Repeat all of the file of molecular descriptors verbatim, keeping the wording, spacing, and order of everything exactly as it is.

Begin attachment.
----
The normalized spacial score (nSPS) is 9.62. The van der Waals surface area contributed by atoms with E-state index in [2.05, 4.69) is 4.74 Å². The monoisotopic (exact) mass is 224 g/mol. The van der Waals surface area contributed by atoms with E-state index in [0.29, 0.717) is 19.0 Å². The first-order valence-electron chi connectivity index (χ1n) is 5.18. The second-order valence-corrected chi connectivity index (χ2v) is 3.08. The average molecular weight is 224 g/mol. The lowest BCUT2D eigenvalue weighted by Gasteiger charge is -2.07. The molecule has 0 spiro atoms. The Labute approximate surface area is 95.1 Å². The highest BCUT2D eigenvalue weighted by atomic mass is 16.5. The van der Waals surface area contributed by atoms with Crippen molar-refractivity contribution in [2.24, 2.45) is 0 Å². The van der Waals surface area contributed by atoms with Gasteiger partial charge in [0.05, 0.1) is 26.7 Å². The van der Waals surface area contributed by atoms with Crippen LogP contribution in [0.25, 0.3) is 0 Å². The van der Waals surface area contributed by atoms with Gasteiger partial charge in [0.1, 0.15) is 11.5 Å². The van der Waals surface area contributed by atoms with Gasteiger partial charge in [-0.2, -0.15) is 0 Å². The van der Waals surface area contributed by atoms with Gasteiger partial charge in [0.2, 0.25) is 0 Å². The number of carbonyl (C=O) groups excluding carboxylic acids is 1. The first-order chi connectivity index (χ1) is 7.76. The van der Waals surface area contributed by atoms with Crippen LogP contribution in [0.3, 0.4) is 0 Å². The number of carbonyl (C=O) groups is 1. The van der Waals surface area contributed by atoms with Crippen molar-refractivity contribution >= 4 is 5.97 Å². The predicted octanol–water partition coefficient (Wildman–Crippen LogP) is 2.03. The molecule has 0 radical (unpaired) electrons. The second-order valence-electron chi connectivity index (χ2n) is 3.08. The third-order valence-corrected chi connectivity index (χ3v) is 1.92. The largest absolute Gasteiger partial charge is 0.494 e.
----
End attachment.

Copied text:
The normalized spacial score (nSPS) is 9.62. The van der Waals surface area contributed by atoms with E-state index in [2.05, 4.69) is 4.74 Å². The monoisotopic (exact) mass is 224 g/mol. The van der Waals surface area contributed by atoms with E-state index in [0.29, 0.717) is 19.0 Å². The first-order valence-electron chi connectivity index (χ1n) is 5.18. The second-order valence-corrected chi connectivity index (χ2v) is 3.08. The average molecular weight is 224 g/mol. The lowest BCUT2D eigenvalue weighted by Gasteiger charge is -2.07. The molecule has 0 spiro atoms. The Labute approximate surface area is 95.1 Å². The highest BCUT2D eigenvalue weighted by atomic mass is 16.5. The van der Waals surface area contributed by atoms with Crippen molar-refractivity contribution in [2.24, 2.45) is 0 Å². The van der Waals surface area contributed by atoms with Gasteiger partial charge in [0.05, 0.1) is 26.7 Å². The van der Waals surface area contributed by atoms with Crippen LogP contribution in [0.25, 0.3) is 0 Å². The van der Waals surface area contributed by atoms with Gasteiger partial charge in [0.1, 0.15) is 11.5 Å². The van der Waals surface area contributed by atoms with Gasteiger partial charge in [-0.2, -0.15) is 0 Å². The van der Waals surface area contributed by atoms with Gasteiger partial charge in [0.2, 0.25) is 0 Å². The number of carbonyl (C=O) groups excluding carboxylic acids is 1. The first-order chi connectivity index (χ1) is 7.76. The van der Waals surface area contributed by atoms with Crippen LogP contribution in [0.3, 0.4) is 0 Å². The number of carbonyl (C=O) groups is 1. The van der Waals surface area contributed by atoms with Crippen molar-refractivity contribution >= 4 is 5.97 Å². The predicted octanol–water partition coefficient (Wildman–Crippen LogP) is 2.03. The molecule has 0 radical (unpaired) electrons. The second-order valence-electron chi connectivity index (χ2n) is 3.08. The third-order valence-corrected chi connectivity index (χ3v) is 1.92. The largest absolute Gasteiger partial charge is 0.494 e.